Choosing your Indian name
By Rita Laws
Choosing your Indian name (if you were not given one) is fun and challenging. There are no rules to follow if you are Choctaw. You can be of any age, blood quantum, and profession. The only requirement is your desire to participate in an ancient ritual that may help you toward a better understanding of Choctaw culture.
It is entirely up to you how you use your name and when, if ever. You may use it in front of, in the middle of, or after your other names. Historically, the most common names were combinations of nouns and adjectives, or verbs and adverbs. But you can choose any word or phrase you like, just as our ancestors did.
Some tribes encourage vision quests. Choosing a name can involve isolation, fasting and relating of dreams. But the Choctaw approach is more informal.
In the past, our people could have many names in one lifetime, either changing each time, or adding new names to the old. The first name was bestowed by parents at birth and usually related to something that happened or that was seen during the birth. Since women birthed outside near streams, names were quite diverse and many described animals or nature. A few historical examples include:
Yellow Tree: ltilakna Walking Wolf: Nashoba nowa
Child Chief: Minko puskus Honey: Foe bila
The names added over the course of a lifetime might represent any event in an individual’s life, ranging from the trivial to a great victory in battle. Many names came from different groups, but there were exceptions to this, too. The red or humma group was one of distinction. Taking a red name called on the Choctaw to act with honor and courage. Humma was probably one of the largest name groups. Examples from our history include:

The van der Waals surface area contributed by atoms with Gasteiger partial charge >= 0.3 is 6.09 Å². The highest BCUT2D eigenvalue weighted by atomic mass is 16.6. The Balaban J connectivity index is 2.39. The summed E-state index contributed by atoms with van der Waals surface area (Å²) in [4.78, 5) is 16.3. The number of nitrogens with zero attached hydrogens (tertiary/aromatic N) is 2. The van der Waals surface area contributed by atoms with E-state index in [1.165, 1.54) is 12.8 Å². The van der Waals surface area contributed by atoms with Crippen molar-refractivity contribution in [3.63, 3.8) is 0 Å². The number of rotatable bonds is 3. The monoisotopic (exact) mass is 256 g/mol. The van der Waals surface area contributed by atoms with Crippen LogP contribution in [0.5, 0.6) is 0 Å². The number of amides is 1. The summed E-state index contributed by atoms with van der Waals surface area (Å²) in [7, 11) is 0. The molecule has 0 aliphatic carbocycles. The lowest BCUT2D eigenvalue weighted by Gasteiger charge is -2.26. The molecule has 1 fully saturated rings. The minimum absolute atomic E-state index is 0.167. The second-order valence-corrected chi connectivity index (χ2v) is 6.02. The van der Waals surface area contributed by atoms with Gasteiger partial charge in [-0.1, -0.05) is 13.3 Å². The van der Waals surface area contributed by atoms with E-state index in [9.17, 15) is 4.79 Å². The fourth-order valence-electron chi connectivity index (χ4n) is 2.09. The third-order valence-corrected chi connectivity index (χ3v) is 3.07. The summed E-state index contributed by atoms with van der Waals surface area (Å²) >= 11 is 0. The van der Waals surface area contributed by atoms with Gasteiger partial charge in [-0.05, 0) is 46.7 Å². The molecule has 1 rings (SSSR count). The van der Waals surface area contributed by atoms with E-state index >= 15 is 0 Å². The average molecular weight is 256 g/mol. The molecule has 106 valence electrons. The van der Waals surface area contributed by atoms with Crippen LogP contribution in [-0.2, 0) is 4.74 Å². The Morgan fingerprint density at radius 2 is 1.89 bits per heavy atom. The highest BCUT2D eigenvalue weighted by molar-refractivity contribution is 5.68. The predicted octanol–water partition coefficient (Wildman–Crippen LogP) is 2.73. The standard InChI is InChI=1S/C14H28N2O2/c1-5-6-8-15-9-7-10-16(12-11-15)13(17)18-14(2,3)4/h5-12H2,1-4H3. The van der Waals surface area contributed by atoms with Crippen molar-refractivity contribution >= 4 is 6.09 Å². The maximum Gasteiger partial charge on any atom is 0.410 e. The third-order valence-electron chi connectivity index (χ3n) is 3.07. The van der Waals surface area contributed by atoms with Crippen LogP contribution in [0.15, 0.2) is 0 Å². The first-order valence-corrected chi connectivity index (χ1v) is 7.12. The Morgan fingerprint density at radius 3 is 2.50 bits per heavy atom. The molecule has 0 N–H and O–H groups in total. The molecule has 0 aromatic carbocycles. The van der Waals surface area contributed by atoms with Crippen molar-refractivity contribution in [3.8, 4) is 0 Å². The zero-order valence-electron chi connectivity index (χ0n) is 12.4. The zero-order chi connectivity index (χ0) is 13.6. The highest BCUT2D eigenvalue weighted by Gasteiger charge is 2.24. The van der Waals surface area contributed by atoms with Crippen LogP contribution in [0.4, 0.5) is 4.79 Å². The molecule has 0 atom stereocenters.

Bird, red: Hushi humma Flute, red: Uskula humma
Kettle, red: Iyasha humma Choctaw, red: Chahta humma
Meal, red: Pusha humma Brave, red: Chilita humma
Fox, red: Chula humma Feather, red: Shikoba humma
People (or tongue), red: Okla humma (Oklahoma)
Holahta was another name group meaning roughly “leader”.
House “Leader”: Chuka holahta
War leader or prophet: Holahta hopaii
Groups names could be combined as in: Holahta humma: Holahta red or, literally, leader, red.
Men often took names after battles, especially In the abi (killer) group, i.e.,
In-a-house-he-took-and-killed: Chuka ishtabi
Chief-who-took-and-killed: Minko imastabi
He-seized-a-white-man-and-killed-him: Naholo imastabi
Women who were official messengers might take names such as:
To-deliver-something-sacred: Mantema, or
Official names sometimes given to the wife of a chief Included:
Speaker: Nompashtika (or Nompatisholi).
When I began searching for my Indian name, I wanted something which sounds positive. Since we lived in a time of peace, I have great optimism for the future of my children and of my people. When I located my new name, the words almost jumped off of the page at me! There It was, Hina Hanta, meaning path, bright. So, now I am Bright path. Saying this name always makes me feel very proud! Later, It was with joy that I found my name has a second meaning as well: Way of Peace!
The following short list is a sampling of words and phrases from the Choctaw Dictionary that were already grouped together, Perhaps some of them had once been used a as names? Remember, tradition says you can change or add to your name as often as you like, or never at all.
A certain small wild animal: Toni
Beadmaker: Shikalla ikbi White Bear: Nita tohbi
Young Bear: Nitushi Big black river: Lunsa chito
Young Bird: Hushushi Small blackbird: Shinkak
Born first: Tikba atta Butterfly: Hatabushik
Catfish: Nakishwana Change of the moon: Hashilli
One who is cheerful: Yukpa Choctaw Man: Chahta hatak